Archive for the ‘Message from M.A.C.’ Category

The Legend of Caleb York

Tuesday, April 28th, 2015
The Legend of Caleb York
Hardcover:

E-Book: Amazon Google Play Nook Kobo iTunes

Audio MP3 CD:

Audio CD:

Audible:

THE LEGEND OF CALEB YORK is available as a hardcover right now. I can wait while you order it. (Collins humming themes from “Maverick” followed by “Rawhide,” concluding with a rousing rendition of the title song of “The Gunfight at O.K. Corral”). (You have to admit the song would not be as cool if it were “The Gunfight in the Vacant Lot Between Two Buildings Adjacent to the O.K. Corral.” Not only do we sometimes have to print the legend, sometimes we have to sing it.)

Okay, you’re back? Just for your info, there’s an audio book, too, which I’ll report on once I’ve listened to it, and a large print edition for people with eyesight even worse than mine.

If you’re a fan of Mickey Spillane’s, or mine, or both, you will surely want to grab this. In the late 1950s, Mickey wrote a screenplay, “The Saga of Cali York,” for his pal John Wayne that never got produced. It was one of three unproduced screenplays waiting for me in the Spillane files that Mickey had his wife Jane turn over to me. I based the novel on Mickey’s screenplay, which I thought was very good – it’s a traditional 1950s western in the vein of a really top-notch Randolph Scott, Joel McCrae or Audie Murphy flick.

What separates “York” from other westerns is the Spillane-style toughness and the explicit violence. Wayne presumably did not produce the film because his company Batjac got in financial hot water due to the way-over-budget production of THE ALAMO. But it’s also possible the over-the-top violence, at times anticipating Sam Peckinpah, made it a problematic project. It’s somewhat sexually steamy for the 1950s, too.

Writing the novel was tricky. I am right now in the early days of writing a sequel, utilizing material from Mickey’s notes and various drafts of the “York” script, and I spend as much time on Google doing research – and utilizing two shelves of my office library cart with books on the Old West – as I do writing.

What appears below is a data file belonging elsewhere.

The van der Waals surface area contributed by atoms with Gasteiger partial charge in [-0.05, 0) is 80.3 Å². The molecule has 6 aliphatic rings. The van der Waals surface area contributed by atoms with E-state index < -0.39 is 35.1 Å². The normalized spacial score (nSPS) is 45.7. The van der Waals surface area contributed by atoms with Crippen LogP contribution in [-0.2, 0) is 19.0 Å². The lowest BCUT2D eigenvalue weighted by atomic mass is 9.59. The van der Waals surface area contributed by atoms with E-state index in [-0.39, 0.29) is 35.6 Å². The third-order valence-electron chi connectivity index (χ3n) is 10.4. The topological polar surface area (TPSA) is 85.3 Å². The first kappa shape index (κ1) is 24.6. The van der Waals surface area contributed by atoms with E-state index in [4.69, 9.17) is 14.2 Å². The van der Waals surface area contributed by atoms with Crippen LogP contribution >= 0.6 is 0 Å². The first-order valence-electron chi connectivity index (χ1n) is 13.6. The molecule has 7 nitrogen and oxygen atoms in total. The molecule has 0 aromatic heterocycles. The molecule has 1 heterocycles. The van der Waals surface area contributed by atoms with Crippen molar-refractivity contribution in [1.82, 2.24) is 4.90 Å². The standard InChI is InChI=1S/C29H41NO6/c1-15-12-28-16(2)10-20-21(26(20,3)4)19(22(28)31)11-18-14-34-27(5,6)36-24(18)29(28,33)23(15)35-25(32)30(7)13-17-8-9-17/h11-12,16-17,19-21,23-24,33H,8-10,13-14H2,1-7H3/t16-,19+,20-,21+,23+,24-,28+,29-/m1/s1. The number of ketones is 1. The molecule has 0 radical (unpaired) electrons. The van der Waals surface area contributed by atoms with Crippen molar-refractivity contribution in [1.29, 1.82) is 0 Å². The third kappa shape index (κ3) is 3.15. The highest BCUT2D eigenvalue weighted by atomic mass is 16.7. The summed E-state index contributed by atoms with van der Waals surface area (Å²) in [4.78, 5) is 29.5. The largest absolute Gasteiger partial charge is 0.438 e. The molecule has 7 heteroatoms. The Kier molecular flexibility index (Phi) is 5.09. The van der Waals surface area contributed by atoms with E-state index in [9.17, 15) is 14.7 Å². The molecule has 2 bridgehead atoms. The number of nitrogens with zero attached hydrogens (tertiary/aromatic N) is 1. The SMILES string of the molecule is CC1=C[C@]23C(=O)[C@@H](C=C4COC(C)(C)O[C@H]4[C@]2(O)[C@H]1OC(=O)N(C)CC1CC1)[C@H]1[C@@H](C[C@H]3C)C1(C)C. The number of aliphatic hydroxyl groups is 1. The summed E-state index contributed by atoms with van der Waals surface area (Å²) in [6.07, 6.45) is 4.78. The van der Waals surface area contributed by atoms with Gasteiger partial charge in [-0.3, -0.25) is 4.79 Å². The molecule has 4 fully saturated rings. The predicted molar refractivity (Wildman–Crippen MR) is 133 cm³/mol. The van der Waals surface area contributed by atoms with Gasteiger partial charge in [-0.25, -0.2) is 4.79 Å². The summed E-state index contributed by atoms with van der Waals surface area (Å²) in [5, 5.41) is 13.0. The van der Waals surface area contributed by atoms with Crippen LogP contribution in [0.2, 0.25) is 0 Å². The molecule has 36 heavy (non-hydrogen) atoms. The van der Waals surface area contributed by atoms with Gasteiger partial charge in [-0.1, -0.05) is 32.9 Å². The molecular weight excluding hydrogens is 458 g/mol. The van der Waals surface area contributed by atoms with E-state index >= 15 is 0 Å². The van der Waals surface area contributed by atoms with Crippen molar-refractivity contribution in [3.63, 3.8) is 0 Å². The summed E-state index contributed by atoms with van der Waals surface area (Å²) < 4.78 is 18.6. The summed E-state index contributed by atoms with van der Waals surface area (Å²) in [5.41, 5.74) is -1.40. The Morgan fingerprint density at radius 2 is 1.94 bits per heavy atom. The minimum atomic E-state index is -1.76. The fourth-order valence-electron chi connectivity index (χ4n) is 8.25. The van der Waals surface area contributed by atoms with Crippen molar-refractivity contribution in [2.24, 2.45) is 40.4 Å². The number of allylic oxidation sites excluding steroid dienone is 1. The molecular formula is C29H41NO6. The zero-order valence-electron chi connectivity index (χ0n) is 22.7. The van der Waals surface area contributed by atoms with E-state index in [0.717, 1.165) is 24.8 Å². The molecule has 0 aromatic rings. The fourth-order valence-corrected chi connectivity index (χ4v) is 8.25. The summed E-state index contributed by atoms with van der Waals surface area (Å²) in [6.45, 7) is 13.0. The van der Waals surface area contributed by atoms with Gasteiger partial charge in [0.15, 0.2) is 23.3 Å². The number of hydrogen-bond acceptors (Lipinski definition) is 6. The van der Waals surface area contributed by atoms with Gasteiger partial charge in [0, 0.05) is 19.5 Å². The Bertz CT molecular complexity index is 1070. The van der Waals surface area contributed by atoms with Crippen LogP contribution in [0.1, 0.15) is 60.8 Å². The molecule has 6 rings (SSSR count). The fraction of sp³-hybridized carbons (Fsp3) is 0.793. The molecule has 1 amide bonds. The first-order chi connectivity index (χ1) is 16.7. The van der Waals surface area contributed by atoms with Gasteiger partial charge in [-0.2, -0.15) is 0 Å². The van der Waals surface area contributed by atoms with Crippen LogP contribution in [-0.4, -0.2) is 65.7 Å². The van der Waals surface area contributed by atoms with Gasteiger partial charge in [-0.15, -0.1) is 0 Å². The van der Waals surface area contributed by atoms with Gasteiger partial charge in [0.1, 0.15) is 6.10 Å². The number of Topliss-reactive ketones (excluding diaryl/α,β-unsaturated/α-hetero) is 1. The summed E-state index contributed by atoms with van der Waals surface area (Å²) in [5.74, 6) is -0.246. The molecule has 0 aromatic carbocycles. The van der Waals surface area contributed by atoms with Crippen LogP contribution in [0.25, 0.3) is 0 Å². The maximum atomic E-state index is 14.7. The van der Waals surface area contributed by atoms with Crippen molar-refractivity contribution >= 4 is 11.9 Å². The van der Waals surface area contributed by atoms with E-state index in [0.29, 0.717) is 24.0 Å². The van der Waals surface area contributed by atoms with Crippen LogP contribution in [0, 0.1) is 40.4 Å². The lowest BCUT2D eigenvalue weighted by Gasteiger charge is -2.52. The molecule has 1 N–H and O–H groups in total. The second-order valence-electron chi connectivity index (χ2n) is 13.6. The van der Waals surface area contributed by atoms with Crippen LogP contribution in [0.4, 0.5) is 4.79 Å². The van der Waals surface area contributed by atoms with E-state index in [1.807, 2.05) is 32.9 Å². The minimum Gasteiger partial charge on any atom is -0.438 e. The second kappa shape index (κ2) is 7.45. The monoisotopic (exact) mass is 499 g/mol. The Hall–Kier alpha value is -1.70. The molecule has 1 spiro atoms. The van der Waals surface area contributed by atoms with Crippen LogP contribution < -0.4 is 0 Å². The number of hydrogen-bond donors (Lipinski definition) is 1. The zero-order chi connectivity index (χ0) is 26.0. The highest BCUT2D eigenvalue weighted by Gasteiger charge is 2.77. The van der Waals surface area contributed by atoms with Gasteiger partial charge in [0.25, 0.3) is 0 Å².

Just the same, nobody should expect the level of historical accuracy that I bring to the Nathan Heller (or other historical crime) novels of mine. While I try to drop in tidbits of authenticity, Mickey was clearly operating in a movie/TV world, specifically of the ‘50s. Think of the Warner Bros. westerns of that period, or movies by Howard Hawks, John Ford, and Budd Boetticher. That’s the world.

So I don’t know how western fans will react. And I’m not sure how Heller fans will, either. BLACK HATS showed me taking the Heller approach to Wyatt Earp, but the Spillane westerns I’m doing for Kensington (there will be at least three) are definitely exploring the myth. Exploring it violently, but exploring it.

Not many reviews yet, but two really nice ones popped up last week, including one by modern-day pulpster, Ron Fortier.

And here’s a good one, very smart I think, from the Kindle Taproom.

Speaking of Spillane, I was thrilled to get another Mike Hammer review from the UK’s great Mike Carlson. He really digs KILL ME, DARLING.

Another Hammer review popped up for a title released a few years back, THE BIG BANG.

And, finally, out of nowhere came this write-up about the DICK TRACY comic strip collection, DICK TRACY AND THE NIGHTMARE MACHINE.

M.A.C.

M.A.C.: Most Wanted

Tuesday, April 21st, 2015

Quarry & Mike Hammer News

Tuesday, April 14th, 2015

The New Orleans Times-Picayune interviewed me recently and if you will follow this link, you’ll find pictures from the set of the Cinemax QUARRY TV series as well as a three-part interview with me that is the most in-depth look at Quarry and his creation that I’ve ever provided.

I admit I was shocked that they used my entire interview – I had thought I was being interviewed for background on a broader piece, and expected a handful of things I said to be used as “pull” quotes. But they ran the whole thing, which is great, although occasionally I seem to be speaking English as a second (or perhaps third) language.

I THE JURY 82

For Mike Hammer fans, there’s good news – the under-rated Armand Assante I, THE JURY has received its first (albeit no frills) DVD release in America. I would have much preferred a Blu-ray with special features (like a commentary from yours truly), but we take what we can get.